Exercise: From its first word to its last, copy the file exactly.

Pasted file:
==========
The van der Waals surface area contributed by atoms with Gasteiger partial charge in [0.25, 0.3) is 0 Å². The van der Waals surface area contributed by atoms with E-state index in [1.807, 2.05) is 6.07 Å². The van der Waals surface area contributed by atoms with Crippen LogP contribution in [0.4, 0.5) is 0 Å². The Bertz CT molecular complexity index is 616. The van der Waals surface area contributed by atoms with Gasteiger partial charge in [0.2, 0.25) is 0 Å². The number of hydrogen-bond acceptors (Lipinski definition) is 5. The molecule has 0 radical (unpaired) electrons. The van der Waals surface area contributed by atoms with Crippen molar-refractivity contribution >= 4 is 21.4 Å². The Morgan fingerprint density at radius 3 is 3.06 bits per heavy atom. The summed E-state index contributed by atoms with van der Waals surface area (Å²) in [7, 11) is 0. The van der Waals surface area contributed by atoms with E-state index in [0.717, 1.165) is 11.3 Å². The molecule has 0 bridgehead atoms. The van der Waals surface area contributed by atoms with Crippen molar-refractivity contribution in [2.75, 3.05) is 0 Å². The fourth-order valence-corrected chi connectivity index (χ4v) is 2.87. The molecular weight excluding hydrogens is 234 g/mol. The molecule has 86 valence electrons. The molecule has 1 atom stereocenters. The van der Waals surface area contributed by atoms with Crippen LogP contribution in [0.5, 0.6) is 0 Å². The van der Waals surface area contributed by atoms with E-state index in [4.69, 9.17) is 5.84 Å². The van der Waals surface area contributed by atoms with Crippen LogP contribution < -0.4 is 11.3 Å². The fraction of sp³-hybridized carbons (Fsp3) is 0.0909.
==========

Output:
The van der Waals surface area contributed by atoms with Gasteiger partial charge in [0.25, 0.3) is 0 Å². The van der Waals surface area contributed by atoms with E-state index in [1.807, 2.05) is 6.07 Å². The van der Waals surface area contributed by atoms with Crippen LogP contribution in [0.4, 0.5) is 0 Å². The Bertz CT molecular complexity index is 616. The van der Waals surface area contributed by atoms with Gasteiger partial charge in [0.2, 0.25) is 0 Å². The number of hydrogen-bond acceptors (Lipinski definition) is 5. The molecule has 0 radical (unpaired) electrons. The van der Waals surface area contributed by atoms with Crippen molar-refractivity contribution >= 4 is 21.4 Å². The Morgan fingerprint density at radius 3 is 3.06 bits per heavy atom. The summed E-state index contributed by atoms with van der Waals surface area (Å²) in [7, 11) is 0. The van der Waals surface area contributed by atoms with E-state index in [0.717, 1.165) is 11.3 Å². The molecule has 0 bridgehead atoms. The van der Waals surface area contributed by atoms with Crippen molar-refractivity contribution in [2.75, 3.05) is 0 Å². The fourth-order valence-corrected chi connectivity index (χ4v) is 2.87. The molecular weight excluding hydrogens is 234 g/mol. The molecule has 86 valence electrons. The molecule has 1 atom stereocenters. The van der Waals surface area contributed by atoms with Crippen LogP contribution in [0.5, 0.6) is 0 Å². The van der Waals surface area contributed by atoms with E-state index in [4.69, 9.17) is 5.84 Å². The van der Waals surface area contributed by atoms with Crippen LogP contribution < -0.4 is 11.3 Å². The fraction of sp³-hybridized carbons (Fsp3) is 0.0909.